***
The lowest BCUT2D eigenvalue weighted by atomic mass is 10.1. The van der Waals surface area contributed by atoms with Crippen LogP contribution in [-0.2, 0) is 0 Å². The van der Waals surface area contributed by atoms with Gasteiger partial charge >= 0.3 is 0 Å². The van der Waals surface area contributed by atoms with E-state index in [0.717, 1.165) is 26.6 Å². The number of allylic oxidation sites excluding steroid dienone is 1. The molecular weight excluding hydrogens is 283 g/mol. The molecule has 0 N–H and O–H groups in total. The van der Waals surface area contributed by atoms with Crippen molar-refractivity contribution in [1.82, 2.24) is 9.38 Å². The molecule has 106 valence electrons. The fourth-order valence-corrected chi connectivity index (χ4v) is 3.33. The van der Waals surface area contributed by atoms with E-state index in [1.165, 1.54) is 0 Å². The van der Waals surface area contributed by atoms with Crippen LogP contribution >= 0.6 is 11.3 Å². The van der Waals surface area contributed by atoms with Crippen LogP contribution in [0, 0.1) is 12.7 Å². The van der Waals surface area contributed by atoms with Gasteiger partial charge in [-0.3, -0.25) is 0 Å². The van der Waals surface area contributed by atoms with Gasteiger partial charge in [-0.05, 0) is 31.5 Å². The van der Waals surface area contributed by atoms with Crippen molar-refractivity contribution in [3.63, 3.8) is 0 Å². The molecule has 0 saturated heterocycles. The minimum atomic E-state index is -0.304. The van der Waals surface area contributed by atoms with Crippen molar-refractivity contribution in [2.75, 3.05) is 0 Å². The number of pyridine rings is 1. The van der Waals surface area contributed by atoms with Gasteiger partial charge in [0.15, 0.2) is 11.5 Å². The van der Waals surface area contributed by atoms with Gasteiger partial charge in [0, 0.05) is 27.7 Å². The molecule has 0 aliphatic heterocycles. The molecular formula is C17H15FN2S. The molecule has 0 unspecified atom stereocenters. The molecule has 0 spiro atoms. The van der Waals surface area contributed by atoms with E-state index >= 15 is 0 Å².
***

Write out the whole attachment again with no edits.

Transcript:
The lowest BCUT2D eigenvalue weighted by atomic mass is 10.1. The van der Waals surface area contributed by atoms with Crippen LogP contribution in [-0.2, 0) is 0 Å². The van der Waals surface area contributed by atoms with Gasteiger partial charge >= 0.3 is 0 Å². The van der Waals surface area contributed by atoms with E-state index in [0.717, 1.165) is 26.6 Å². The number of allylic oxidation sites excluding steroid dienone is 1. The molecular weight excluding hydrogens is 283 g/mol. The molecule has 0 N–H and O–H groups in total. The van der Waals surface area contributed by atoms with Crippen molar-refractivity contribution in [1.82, 2.24) is 9.38 Å². The molecule has 106 valence electrons. The fourth-order valence-corrected chi connectivity index (χ4v) is 3.33. The van der Waals surface area contributed by atoms with E-state index in [1.165, 1.54) is 0 Å². The van der Waals surface area contributed by atoms with Crippen LogP contribution >= 0.6 is 11.3 Å². The van der Waals surface area contributed by atoms with Crippen LogP contribution in [0, 0.1) is 12.7 Å². The van der Waals surface area contributed by atoms with Gasteiger partial charge in [-0.3, -0.25) is 0 Å². The van der Waals surface area contributed by atoms with Gasteiger partial charge in [-0.05, 0) is 31.5 Å². The van der Waals surface area contributed by atoms with Crippen molar-refractivity contribution in [3.63, 3.8) is 0 Å². The molecule has 0 saturated heterocycles. The minimum atomic E-state index is -0.304. The van der Waals surface area contributed by atoms with Crippen molar-refractivity contribution in [2.75, 3.05) is 0 Å². The number of pyridine rings is 1. The van der Waals surface area contributed by atoms with Gasteiger partial charge in [0.15, 0.2) is 11.5 Å². The van der Waals surface area contributed by atoms with Gasteiger partial charge in [0, 0.05) is 27.7 Å². The molecule has 0 aliphatic heterocycles. The molecular formula is C17H15FN2S. The molecule has 0 unspecified atom stereocenters. The molecule has 0 spiro atoms. The van der Waals surface area contributed by atoms with E-state index >= 15 is 0 Å².